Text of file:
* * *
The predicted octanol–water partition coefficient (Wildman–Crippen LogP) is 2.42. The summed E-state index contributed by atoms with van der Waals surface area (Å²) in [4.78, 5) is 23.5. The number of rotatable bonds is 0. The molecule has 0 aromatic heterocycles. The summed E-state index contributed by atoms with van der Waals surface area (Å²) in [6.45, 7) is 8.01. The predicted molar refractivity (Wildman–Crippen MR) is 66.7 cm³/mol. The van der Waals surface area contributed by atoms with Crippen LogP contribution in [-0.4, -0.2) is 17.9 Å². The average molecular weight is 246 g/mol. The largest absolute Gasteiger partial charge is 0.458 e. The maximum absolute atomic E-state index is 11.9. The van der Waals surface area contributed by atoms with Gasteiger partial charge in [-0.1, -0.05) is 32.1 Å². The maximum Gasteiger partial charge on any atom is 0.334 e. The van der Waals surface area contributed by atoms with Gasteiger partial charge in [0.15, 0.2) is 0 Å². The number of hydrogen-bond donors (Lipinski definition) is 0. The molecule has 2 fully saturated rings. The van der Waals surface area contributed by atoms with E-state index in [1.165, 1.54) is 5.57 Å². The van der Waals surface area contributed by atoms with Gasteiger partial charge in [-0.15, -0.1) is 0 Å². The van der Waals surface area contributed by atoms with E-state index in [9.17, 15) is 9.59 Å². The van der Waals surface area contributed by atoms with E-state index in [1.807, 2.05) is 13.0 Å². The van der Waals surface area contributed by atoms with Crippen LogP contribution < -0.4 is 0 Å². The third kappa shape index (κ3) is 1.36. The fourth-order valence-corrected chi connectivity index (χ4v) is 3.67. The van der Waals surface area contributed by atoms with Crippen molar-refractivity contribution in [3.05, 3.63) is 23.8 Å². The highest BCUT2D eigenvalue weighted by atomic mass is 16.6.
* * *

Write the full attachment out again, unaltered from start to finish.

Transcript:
The predicted octanol–water partition coefficient (Wildman–Crippen LogP) is 2.42. The summed E-state index contributed by atoms with van der Waals surface area (Å²) in [4.78, 5) is 23.5. The number of rotatable bonds is 0. The molecule has 0 aromatic heterocycles. The summed E-state index contributed by atoms with van der Waals surface area (Å²) in [6.45, 7) is 8.01. The predicted molar refractivity (Wildman–Crippen MR) is 66.7 cm³/mol. The van der Waals surface area contributed by atoms with Crippen LogP contribution in [-0.4, -0.2) is 17.9 Å². The average molecular weight is 246 g/mol. The largest absolute Gasteiger partial charge is 0.458 e. The maximum absolute atomic E-state index is 11.9. The van der Waals surface area contributed by atoms with Gasteiger partial charge in [-0.1, -0.05) is 32.1 Å². The maximum Gasteiger partial charge on any atom is 0.334 e. The van der Waals surface area contributed by atoms with Gasteiger partial charge in [0.15, 0.2) is 0 Å². The number of hydrogen-bond donors (Lipinski definition) is 0. The molecule has 2 fully saturated rings. The van der Waals surface area contributed by atoms with E-state index in [1.165, 1.54) is 5.57 Å². The van der Waals surface area contributed by atoms with Gasteiger partial charge in [-0.15, -0.1) is 0 Å². The van der Waals surface area contributed by atoms with E-state index in [9.17, 15) is 9.59 Å². The van der Waals surface area contributed by atoms with E-state index in [1.807, 2.05) is 13.0 Å². The van der Waals surface area contributed by atoms with Crippen LogP contribution < -0.4 is 0 Å². The third kappa shape index (κ3) is 1.36. The fourth-order valence-corrected chi connectivity index (χ4v) is 3.67. The van der Waals surface area contributed by atoms with Crippen molar-refractivity contribution in [3.05, 3.63) is 23.8 Å². The highest BCUT2D eigenvalue weighted by atomic mass is 16.6.